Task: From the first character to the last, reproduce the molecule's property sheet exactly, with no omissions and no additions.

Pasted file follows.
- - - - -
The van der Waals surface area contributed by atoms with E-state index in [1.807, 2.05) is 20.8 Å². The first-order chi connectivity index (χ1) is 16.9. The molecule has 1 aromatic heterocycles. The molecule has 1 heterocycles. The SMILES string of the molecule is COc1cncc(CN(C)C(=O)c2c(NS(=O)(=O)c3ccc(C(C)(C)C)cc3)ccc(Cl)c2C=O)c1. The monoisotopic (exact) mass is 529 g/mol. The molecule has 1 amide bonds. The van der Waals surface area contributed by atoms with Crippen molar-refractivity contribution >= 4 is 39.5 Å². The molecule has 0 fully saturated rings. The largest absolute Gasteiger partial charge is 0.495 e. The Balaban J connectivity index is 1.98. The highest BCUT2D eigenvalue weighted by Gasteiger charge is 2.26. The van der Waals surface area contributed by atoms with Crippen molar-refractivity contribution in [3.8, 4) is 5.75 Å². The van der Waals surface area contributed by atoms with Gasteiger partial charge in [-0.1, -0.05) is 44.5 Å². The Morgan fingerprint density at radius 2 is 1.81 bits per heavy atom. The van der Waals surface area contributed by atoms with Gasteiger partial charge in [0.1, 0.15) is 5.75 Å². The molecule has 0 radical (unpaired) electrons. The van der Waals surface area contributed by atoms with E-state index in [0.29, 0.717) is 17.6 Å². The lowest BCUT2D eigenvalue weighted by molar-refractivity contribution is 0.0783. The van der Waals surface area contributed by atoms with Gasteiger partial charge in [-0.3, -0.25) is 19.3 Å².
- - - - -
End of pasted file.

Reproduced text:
The van der Waals surface area contributed by atoms with E-state index in [1.807, 2.05) is 20.8 Å². The first-order chi connectivity index (χ1) is 16.9. The molecule has 1 aromatic heterocycles. The molecule has 1 heterocycles. The SMILES string of the molecule is COc1cncc(CN(C)C(=O)c2c(NS(=O)(=O)c3ccc(C(C)(C)C)cc3)ccc(Cl)c2C=O)c1. The monoisotopic (exact) mass is 529 g/mol. The molecule has 1 amide bonds. The van der Waals surface area contributed by atoms with Crippen molar-refractivity contribution >= 4 is 39.5 Å². The molecule has 0 fully saturated rings. The largest absolute Gasteiger partial charge is 0.495 e. The Balaban J connectivity index is 1.98. The highest BCUT2D eigenvalue weighted by Gasteiger charge is 2.26. The van der Waals surface area contributed by atoms with Crippen molar-refractivity contribution in [3.8, 4) is 5.75 Å². The van der Waals surface area contributed by atoms with Gasteiger partial charge in [-0.1, -0.05) is 44.5 Å². The Morgan fingerprint density at radius 2 is 1.81 bits per heavy atom. The van der Waals surface area contributed by atoms with Gasteiger partial charge in [0.1, 0.15) is 5.75 Å². The molecule has 0 radical (unpaired) electrons. The van der Waals surface area contributed by atoms with E-state index in [0.29, 0.717) is 17.6 Å². The lowest BCUT2D eigenvalue weighted by molar-refractivity contribution is 0.0783. The van der Waals surface area contributed by atoms with Gasteiger partial charge in [-0.3, -0.25) is 19.3 Å².